The DRY (don't repeat yourself) principle is a best practice in software development that recommends software engineers to do something once, and only once. The concept, which is often credited to Andrew Hunt and David Thomas, authors of "The Pragmatic Programmer," is the tongue-in-cheek opposite of the WET principle, which stands for "write everything twice."
According to the DRY principle, every discrete chunk of knowledge should have one, unambiguous, authoritative representation within a system. The goal of the DRY principle is to lower technical debt by eliminating redundancies in process and logic whenever possible.
Redundancies in process
To prevent redundancies in processes (actions required to achieve a result), followers of the DRY principle seek to ensure that there is only one way to complete a particular process. Automating the steps wherever possible also reduces redundancy, as well as the number of actions required to complete a task.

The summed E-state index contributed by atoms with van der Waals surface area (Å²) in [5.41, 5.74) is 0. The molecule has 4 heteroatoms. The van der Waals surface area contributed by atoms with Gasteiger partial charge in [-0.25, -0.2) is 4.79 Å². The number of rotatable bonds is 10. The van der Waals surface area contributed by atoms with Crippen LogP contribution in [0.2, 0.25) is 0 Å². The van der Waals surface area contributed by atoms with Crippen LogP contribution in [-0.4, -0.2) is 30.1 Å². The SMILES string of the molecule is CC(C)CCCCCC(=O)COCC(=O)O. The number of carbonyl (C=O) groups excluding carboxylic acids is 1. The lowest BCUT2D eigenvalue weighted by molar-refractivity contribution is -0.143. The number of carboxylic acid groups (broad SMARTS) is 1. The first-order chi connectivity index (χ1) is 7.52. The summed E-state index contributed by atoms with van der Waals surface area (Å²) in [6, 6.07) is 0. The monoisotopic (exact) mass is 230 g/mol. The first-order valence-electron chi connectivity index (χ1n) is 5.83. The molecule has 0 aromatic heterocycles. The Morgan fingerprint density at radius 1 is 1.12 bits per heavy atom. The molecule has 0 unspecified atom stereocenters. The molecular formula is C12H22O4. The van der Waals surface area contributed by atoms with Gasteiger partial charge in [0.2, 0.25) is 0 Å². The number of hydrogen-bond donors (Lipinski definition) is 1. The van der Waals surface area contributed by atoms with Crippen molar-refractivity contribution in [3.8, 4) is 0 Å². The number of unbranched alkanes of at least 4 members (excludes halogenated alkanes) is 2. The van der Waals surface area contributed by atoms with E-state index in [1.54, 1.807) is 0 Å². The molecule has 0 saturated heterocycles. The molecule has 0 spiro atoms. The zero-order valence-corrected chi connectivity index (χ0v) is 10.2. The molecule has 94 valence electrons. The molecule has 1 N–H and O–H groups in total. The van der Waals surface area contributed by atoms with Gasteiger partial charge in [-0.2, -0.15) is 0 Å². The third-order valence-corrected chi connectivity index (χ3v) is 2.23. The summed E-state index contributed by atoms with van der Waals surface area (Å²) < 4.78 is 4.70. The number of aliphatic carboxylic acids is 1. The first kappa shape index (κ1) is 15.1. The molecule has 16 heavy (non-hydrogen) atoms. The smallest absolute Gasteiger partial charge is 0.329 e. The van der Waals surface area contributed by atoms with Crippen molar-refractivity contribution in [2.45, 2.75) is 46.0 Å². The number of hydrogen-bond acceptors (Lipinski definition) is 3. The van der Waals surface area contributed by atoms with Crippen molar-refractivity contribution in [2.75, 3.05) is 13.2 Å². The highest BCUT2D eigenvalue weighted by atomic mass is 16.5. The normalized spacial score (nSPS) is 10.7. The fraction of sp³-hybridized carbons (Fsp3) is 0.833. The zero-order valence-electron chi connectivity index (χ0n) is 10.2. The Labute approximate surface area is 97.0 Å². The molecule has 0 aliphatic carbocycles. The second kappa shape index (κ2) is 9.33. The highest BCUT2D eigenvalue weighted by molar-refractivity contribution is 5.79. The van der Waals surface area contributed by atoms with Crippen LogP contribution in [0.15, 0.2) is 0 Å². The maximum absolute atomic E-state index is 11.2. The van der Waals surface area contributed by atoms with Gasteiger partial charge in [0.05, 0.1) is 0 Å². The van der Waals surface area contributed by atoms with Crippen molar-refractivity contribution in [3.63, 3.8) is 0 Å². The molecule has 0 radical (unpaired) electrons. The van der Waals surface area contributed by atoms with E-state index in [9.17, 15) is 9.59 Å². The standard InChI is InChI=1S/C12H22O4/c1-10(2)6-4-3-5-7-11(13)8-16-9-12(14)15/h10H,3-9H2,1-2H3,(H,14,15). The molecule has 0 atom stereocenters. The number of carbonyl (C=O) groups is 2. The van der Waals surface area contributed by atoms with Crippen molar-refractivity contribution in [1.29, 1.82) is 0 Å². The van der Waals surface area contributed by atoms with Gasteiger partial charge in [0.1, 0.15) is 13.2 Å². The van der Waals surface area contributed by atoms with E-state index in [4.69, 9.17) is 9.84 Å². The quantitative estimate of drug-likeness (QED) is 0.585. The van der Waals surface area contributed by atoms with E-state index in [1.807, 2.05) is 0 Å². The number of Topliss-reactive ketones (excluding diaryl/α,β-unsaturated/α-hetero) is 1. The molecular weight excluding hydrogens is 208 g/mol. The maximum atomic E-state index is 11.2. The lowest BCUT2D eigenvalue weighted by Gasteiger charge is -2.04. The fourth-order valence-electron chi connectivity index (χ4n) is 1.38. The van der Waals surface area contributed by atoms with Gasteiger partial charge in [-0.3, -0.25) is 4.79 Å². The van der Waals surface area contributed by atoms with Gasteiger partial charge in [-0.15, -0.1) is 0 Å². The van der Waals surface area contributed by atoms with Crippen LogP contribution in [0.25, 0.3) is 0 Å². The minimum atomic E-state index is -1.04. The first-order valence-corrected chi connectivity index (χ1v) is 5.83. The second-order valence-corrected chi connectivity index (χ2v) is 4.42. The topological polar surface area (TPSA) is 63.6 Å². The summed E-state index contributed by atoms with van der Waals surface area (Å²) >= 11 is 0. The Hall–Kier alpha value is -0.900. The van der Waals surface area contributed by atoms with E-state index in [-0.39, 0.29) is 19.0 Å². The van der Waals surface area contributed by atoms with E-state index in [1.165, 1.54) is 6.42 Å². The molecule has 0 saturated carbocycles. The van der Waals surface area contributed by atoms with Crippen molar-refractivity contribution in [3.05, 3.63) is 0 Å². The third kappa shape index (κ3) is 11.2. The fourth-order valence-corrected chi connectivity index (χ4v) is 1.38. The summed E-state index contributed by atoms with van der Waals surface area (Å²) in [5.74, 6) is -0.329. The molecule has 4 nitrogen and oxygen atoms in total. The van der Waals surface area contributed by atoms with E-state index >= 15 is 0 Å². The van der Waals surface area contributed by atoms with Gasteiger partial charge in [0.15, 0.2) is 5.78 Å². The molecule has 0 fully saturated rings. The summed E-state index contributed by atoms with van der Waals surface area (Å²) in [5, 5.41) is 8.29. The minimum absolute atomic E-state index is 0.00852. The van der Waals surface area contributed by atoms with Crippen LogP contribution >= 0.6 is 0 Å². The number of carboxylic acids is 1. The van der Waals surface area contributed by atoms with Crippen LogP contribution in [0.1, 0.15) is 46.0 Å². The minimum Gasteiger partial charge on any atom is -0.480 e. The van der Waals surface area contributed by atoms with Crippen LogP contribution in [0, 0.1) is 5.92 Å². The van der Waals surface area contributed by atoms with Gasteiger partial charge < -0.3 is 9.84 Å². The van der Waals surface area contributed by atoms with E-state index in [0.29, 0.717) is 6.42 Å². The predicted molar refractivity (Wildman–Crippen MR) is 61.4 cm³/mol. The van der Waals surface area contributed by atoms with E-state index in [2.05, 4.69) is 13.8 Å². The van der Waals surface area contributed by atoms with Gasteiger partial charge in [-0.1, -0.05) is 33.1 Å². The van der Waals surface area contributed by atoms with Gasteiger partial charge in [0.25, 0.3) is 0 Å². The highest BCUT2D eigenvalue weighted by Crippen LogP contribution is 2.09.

Redundancies in logic
To prevent redundancies in logic (code), followers of the DRY principle use abstraction to minimize repetition. Abstraction is the process of removing characteristics until only the most essential characteristics remain.
An important goal of the DRY principle is to improve the maintainability of code during all phases of its lifecycle. When the DRY principle is followed, for example, a software developer should be able to change code in one place, and have the change automatically applied to every instance of the code in question.